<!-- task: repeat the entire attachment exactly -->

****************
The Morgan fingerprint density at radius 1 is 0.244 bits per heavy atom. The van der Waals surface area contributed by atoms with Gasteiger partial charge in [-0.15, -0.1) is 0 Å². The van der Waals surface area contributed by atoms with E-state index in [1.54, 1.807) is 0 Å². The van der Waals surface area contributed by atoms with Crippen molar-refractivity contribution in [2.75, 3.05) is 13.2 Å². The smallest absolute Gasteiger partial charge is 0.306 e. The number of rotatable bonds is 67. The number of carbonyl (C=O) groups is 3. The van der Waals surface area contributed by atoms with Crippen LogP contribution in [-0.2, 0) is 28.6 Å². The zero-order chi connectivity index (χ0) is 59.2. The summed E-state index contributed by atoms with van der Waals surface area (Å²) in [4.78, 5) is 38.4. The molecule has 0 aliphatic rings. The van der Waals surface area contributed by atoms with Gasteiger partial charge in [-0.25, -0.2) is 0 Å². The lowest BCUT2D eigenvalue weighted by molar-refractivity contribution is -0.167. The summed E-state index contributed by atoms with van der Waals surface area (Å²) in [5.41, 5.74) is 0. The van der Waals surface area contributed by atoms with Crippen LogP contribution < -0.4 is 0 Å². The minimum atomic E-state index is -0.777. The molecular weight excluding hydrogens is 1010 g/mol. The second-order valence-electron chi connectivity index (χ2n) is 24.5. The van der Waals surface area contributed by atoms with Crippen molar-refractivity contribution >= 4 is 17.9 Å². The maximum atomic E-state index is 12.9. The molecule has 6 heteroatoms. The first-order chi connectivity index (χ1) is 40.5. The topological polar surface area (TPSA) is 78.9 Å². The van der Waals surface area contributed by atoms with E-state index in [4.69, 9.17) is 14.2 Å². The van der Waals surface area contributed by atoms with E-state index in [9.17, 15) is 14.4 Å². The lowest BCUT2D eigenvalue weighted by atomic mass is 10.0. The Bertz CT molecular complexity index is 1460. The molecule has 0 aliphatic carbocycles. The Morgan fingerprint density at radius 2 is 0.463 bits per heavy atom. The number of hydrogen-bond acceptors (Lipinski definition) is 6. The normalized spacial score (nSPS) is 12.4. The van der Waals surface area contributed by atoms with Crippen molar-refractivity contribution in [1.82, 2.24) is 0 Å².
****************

The Morgan fingerprint density at radius 1 is 0.244 bits per heavy atom. The van der Waals surface area contributed by atoms with Gasteiger partial charge in [-0.15, -0.1) is 0 Å². The van der Waals surface area contributed by atoms with E-state index in [1.54, 1.807) is 0 Å². The van der Waals surface area contributed by atoms with Crippen molar-refractivity contribution in [2.75, 3.05) is 13.2 Å². The smallest absolute Gasteiger partial charge is 0.306 e. The number of rotatable bonds is 67. The number of carbonyl (C=O) groups is 3. The van der Waals surface area contributed by atoms with Crippen LogP contribution in [-0.2, 0) is 28.6 Å². The zero-order chi connectivity index (χ0) is 59.2. The summed E-state index contributed by atoms with van der Waals surface area (Å²) in [4.78, 5) is 38.4. The molecule has 0 aliphatic rings. The van der Waals surface area contributed by atoms with Gasteiger partial charge in [-0.25, -0.2) is 0 Å². The lowest BCUT2D eigenvalue weighted by molar-refractivity contribution is -0.167. The summed E-state index contributed by atoms with van der Waals surface area (Å²) in [5.41, 5.74) is 0. The van der Waals surface area contributed by atoms with Crippen LogP contribution < -0.4 is 0 Å². The minimum atomic E-state index is -0.777. The molecular weight excluding hydrogens is 1010 g/mol. The second-order valence-electron chi connectivity index (χ2n) is 24.5. The van der Waals surface area contributed by atoms with Crippen molar-refractivity contribution >= 4 is 17.9 Å². The maximum atomic E-state index is 12.9. The molecule has 6 heteroatoms. The first-order chi connectivity index (χ1) is 40.5. The topological polar surface area (TPSA) is 78.9 Å². The van der Waals surface area contributed by atoms with E-state index in [4.69, 9.17) is 14.2 Å². The van der Waals surface area contributed by atoms with E-state index in [9.17, 15) is 14.4 Å². The lowest BCUT2D eigenvalue weighted by atomic mass is 10.0. The Bertz CT molecular complexity index is 1460. The molecule has 0 aliphatic carbocycles. The Morgan fingerprint density at radius 2 is 0.463 bits per heavy atom. The number of hydrogen-bond acceptors (Lipinski definition) is 6. The normalized spacial score (nSPS) is 12.4. The van der Waals surface area contributed by atoms with Crippen molar-refractivity contribution in [1.82, 2.24) is 0 Å².